AIM: The overall goal of this study was to elicit and describe the lived experiences of internationally educated nurses (IENs) who work in a multi-hospital medical centre in the urban USA. BACKGROUND: Since World War Two, US health care agencies have addressed the nursing shortage by hiring IENs. While other countries have produced substantial research findings about their IENs, much less research has been done about IENs in the USA. Findings from the limited US studies suggest that more research is needed and first-hand reports of lived experiences must be added...
March 2011: International Nursing Review
Ewa-Lena Bratt, Ingegerd Ostman-Smith, Carina Sparud-Lundin, B Åsa Axelsson
BACKGROUND: Hypertrophic cardiomyopathy is hereditary and the commonest medical cause of sudden death in childhood and adolescence, which is the reason for recommending screening in children with an affected parent. A diagnosis of hypertrophic cardiomyopathy implies lifestyle modifications, restrictions that may bring profound changes to the affected individual and impacts on the whole family. OBJECTIVE: To describe parents' experiences of how the diagnosis of hypertrophic cardiomyopathy in their child affects daily life...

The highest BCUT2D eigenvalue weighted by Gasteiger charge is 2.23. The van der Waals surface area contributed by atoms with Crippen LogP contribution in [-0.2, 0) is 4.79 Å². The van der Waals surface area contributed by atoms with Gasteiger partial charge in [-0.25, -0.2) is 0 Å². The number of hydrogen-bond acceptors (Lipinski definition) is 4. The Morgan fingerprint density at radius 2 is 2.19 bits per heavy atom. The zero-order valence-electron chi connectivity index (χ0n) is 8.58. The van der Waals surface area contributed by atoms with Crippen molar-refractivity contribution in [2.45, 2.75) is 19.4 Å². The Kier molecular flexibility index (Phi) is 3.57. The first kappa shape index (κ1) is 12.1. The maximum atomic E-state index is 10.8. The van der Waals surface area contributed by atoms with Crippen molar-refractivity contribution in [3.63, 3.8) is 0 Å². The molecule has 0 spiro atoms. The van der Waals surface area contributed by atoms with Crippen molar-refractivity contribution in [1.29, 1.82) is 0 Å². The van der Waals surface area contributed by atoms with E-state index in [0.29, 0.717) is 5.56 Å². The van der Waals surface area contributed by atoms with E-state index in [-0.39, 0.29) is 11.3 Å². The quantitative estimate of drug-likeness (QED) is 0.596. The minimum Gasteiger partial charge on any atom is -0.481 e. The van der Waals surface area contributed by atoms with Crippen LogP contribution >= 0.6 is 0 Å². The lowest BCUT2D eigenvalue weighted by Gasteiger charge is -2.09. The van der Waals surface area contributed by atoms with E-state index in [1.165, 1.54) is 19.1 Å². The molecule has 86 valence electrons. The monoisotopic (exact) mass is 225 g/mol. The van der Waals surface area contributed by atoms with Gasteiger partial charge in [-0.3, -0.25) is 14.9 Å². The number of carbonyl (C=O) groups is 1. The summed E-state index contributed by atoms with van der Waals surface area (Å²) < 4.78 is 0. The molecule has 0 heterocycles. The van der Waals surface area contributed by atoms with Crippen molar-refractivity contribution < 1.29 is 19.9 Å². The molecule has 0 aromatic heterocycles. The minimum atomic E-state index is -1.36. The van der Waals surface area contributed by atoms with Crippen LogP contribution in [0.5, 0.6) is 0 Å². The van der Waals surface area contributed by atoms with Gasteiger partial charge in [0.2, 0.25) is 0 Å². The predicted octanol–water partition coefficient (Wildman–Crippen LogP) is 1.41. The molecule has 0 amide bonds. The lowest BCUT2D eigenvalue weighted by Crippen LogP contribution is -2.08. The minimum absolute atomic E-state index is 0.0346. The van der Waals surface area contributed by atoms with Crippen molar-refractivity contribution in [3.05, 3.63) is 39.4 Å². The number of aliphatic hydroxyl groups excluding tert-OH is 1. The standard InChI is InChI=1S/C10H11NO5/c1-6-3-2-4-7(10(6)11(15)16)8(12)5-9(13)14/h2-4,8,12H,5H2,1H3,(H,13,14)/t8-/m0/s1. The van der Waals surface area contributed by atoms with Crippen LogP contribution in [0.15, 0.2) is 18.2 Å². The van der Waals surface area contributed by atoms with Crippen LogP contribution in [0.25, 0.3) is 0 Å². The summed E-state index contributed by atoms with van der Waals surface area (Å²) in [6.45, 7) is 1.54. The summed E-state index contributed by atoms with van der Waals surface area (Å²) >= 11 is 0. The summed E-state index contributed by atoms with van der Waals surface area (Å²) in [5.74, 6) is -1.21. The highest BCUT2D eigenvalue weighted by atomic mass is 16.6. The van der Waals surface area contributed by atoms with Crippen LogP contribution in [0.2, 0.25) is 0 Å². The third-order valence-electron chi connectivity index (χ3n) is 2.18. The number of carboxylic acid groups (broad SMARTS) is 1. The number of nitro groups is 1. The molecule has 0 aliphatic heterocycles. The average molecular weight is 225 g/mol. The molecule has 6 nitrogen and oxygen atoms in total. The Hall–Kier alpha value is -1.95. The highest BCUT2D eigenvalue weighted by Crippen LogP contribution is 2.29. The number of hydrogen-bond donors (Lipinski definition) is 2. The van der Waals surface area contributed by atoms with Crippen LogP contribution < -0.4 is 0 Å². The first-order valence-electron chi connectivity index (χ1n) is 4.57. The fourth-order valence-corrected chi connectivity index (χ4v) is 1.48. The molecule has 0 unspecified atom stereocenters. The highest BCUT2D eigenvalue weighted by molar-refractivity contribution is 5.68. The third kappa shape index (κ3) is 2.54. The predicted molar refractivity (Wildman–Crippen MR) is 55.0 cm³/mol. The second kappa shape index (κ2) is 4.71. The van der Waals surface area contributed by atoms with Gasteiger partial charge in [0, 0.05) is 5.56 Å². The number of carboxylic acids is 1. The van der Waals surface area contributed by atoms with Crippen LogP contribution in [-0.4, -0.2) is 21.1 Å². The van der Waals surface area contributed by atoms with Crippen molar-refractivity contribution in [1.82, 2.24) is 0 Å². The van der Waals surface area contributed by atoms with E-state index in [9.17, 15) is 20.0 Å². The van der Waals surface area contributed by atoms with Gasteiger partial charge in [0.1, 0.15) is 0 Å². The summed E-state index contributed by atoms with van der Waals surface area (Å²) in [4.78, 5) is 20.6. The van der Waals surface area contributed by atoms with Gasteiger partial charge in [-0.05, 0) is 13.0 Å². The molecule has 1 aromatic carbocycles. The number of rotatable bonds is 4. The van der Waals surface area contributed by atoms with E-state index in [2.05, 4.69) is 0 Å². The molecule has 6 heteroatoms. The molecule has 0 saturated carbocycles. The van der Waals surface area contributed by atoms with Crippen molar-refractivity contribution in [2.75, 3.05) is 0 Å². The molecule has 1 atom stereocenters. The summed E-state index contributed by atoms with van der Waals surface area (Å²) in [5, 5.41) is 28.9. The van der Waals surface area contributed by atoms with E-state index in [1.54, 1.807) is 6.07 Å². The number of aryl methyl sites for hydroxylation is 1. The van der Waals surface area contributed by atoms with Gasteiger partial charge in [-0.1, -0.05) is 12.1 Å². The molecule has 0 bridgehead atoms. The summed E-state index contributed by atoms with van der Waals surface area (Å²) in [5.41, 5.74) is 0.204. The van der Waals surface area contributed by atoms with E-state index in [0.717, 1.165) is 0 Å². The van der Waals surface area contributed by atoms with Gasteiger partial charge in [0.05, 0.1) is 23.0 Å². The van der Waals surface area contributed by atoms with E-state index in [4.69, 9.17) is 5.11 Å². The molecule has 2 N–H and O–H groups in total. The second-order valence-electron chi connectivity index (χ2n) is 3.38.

February 2011: Cardiology in the Young
Gemma Stacey, Pip Hardy